I recently wrote a previous blog about Starbucks Digital Transformation to highlight that, it is really happening and that there are actual business results out of their strategy. It is not only a marketing campaign nor a crazy idea but a vision and a strategy to drive business outcomes. As part of Digital Transformation, Cloud, permeates everything we do and powers digital transformation. Its impact on customer experiences, business processes and models, and workforce innovations, is undeniable.

To continue the conversation, with Starbucks as an example, I found some interesting readings and here are some conclusions:

Customer experience; Starbucks driver for Digital Transformation

This is just a personal conclusion but, from a business outcome perspective, I believe it’s fair to say that this is the main driver that Starbucks wants to achieve. According to their CTO, Gerri Martin-Flickinger, their focus is to provide customers with a “consistent global user experience” regardless of what store they visit. Its not only a geo related experience but also a currency experience and beyond; it’s getting to know you better and understand when you drink coffee, from what store, at what time during the day, what you order and more. It goes beyond than the barista knows your name and, probably, remembers what coffee you ordered last time.

“With about 90 million transactions a week we know a lot about what people are buying, where they’re buying, how they’re buying,” said Martin-Flickinger. “And if we combine this information with other data, like weather, promotions, inventory, insights into local events, we can actually deliver better personalized service to other customers.”

From a cloud (not too technical) perspective

Starbucks is planning to migrate everything to the cloud. The status according to an article dated on Dec. 2016:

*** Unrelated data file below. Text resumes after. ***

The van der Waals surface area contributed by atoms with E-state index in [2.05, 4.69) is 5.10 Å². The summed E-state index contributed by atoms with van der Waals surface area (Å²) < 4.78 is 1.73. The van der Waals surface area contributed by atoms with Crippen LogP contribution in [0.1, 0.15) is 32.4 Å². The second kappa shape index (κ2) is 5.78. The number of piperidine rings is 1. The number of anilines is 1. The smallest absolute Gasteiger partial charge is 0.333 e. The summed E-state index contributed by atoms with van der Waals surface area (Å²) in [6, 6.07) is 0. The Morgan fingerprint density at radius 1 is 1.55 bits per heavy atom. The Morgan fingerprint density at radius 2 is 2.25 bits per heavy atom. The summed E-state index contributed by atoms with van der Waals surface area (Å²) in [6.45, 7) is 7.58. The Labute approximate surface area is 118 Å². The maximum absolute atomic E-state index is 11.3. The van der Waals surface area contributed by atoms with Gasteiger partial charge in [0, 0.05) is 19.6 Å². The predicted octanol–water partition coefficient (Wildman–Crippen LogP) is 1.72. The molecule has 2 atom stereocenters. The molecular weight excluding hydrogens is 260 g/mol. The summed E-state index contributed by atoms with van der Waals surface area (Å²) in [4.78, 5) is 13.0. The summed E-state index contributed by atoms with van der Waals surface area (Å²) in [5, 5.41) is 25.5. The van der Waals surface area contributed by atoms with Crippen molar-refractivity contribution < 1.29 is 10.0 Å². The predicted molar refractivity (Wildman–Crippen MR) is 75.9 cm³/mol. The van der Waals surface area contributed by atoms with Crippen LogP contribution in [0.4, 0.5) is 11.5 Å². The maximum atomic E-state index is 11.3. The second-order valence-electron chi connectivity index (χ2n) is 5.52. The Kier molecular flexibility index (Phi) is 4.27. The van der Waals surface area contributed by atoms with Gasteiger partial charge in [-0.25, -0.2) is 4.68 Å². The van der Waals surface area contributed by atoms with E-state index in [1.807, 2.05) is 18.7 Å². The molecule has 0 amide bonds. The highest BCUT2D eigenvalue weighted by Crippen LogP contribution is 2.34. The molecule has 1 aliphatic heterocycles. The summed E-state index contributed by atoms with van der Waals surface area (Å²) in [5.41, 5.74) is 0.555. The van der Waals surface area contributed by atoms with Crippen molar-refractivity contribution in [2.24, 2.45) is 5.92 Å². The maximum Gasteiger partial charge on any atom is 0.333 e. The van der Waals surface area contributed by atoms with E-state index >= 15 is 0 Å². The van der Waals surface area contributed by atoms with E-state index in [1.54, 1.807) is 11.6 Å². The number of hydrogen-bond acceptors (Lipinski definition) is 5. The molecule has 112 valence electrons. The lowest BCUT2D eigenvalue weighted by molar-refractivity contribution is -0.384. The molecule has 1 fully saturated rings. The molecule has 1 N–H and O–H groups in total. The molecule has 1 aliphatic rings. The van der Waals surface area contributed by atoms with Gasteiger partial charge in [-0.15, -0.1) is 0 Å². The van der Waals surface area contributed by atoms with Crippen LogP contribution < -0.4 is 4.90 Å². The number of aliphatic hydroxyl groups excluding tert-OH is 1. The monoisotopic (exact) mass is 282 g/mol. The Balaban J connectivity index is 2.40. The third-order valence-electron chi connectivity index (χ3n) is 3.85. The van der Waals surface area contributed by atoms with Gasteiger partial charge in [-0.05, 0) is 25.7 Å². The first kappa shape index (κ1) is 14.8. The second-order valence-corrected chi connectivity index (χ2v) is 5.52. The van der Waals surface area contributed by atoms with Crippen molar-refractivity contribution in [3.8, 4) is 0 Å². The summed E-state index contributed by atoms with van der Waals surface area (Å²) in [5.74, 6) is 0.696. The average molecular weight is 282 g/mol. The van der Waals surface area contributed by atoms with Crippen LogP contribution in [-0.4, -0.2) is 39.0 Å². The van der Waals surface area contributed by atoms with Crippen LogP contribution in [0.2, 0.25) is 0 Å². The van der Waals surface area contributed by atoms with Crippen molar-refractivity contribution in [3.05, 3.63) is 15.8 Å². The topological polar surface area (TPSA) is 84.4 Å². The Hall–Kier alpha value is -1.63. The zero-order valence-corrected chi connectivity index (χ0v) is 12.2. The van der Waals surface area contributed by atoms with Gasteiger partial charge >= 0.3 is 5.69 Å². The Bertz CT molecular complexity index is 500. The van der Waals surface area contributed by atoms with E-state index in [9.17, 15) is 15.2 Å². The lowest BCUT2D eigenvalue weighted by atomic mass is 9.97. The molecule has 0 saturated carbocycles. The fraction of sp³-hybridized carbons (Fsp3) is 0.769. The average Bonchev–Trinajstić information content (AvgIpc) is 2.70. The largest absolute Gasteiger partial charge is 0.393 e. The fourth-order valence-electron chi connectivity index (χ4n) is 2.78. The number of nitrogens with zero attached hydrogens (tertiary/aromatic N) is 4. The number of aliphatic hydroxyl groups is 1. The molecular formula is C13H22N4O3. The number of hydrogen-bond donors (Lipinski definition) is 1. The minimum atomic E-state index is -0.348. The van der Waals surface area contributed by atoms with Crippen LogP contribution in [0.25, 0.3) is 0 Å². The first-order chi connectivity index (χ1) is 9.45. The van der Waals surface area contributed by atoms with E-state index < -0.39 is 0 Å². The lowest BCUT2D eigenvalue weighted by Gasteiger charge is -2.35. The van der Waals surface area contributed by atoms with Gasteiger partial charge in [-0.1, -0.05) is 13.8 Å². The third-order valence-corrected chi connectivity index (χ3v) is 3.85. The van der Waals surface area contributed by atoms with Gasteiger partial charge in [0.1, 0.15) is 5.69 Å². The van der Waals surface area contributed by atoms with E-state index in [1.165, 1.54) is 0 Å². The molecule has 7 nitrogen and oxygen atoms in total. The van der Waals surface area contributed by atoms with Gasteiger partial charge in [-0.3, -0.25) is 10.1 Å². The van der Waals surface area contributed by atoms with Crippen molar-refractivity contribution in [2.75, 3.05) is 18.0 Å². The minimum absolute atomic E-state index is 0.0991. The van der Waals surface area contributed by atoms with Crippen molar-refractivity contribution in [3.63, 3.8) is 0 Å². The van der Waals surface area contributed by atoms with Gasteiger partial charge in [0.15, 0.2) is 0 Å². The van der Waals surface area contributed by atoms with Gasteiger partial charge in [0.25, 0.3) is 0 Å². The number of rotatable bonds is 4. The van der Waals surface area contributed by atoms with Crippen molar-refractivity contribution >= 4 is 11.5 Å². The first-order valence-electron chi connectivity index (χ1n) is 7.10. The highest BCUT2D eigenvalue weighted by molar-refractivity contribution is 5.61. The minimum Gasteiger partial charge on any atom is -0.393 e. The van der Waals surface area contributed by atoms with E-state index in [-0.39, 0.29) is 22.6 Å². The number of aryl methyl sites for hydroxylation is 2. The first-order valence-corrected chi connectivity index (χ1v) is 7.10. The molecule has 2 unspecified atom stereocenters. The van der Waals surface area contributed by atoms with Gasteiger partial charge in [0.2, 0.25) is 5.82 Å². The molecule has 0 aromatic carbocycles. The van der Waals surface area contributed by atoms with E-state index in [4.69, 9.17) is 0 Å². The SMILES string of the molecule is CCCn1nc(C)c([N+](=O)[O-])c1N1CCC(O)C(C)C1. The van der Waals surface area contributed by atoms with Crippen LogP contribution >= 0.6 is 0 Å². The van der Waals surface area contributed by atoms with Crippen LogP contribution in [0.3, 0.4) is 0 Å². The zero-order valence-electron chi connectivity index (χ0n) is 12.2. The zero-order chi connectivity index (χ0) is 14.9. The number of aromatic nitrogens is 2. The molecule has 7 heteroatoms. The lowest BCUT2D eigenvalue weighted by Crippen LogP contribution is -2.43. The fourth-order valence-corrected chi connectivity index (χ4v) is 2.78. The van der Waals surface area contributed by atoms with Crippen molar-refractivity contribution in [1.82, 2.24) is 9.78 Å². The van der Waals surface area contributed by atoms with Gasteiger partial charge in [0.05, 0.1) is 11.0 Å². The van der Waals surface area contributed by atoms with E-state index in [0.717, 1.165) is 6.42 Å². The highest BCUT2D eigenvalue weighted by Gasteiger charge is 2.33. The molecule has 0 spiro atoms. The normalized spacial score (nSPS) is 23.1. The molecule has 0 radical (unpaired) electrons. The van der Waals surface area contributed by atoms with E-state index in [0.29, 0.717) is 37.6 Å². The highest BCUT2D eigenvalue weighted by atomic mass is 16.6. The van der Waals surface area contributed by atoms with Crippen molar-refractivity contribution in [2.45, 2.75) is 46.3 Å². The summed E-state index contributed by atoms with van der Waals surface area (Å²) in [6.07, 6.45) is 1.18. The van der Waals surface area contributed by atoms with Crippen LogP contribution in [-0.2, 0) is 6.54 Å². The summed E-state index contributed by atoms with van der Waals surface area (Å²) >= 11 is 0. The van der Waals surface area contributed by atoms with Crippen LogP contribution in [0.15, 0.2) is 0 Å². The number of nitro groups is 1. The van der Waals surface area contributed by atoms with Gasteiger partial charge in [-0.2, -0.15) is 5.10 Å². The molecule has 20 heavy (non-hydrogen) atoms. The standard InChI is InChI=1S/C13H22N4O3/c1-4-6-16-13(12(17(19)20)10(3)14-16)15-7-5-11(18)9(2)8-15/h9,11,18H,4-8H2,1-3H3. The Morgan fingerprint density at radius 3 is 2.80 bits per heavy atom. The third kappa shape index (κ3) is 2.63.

• Currently they have 22 different mobile apps around the world so the plan is to unify everything into one single app.
  • To build that consistent global user experience, Starbucks plans to connect its device applications through a cloud-based commerce system that will give it the “elasticity and stability” not available in Starbucks data centers
  • The rewards program requires connecting the in-store point-of-sale system with the back office accounting system
  • The mobile order-and-pay system was then layered on top of that and now, personalization is being layered on top of that – all in that same back-end system

The solution then is to re-architecture it through the cloud to connect all locations, whether corporate-owned or licensed. A huge amount of data will need to be stored and analyze the data coming from the store such as store location, hours of operation, products, price and others; and marry that information with the customer’s personal data. For me, this is the perfect scenario where we see a Hybrid IT world.

From a recent IDC study, we have seen that there are five levels of cloud maturity and that the companies with a cloud-optimized strategy, only 3%, excel in business outcomes, as Starbucks has. When adopting cloud, companies need to make sure that they have a clear strategy to lower what IDC call, the cloud gap. This gap comes in different forms depending on the IT infrastructure, the company culture, processes, etc. Some of the technological issues that I believe, Starbucks is addressing concerning the cloud gap, are the following: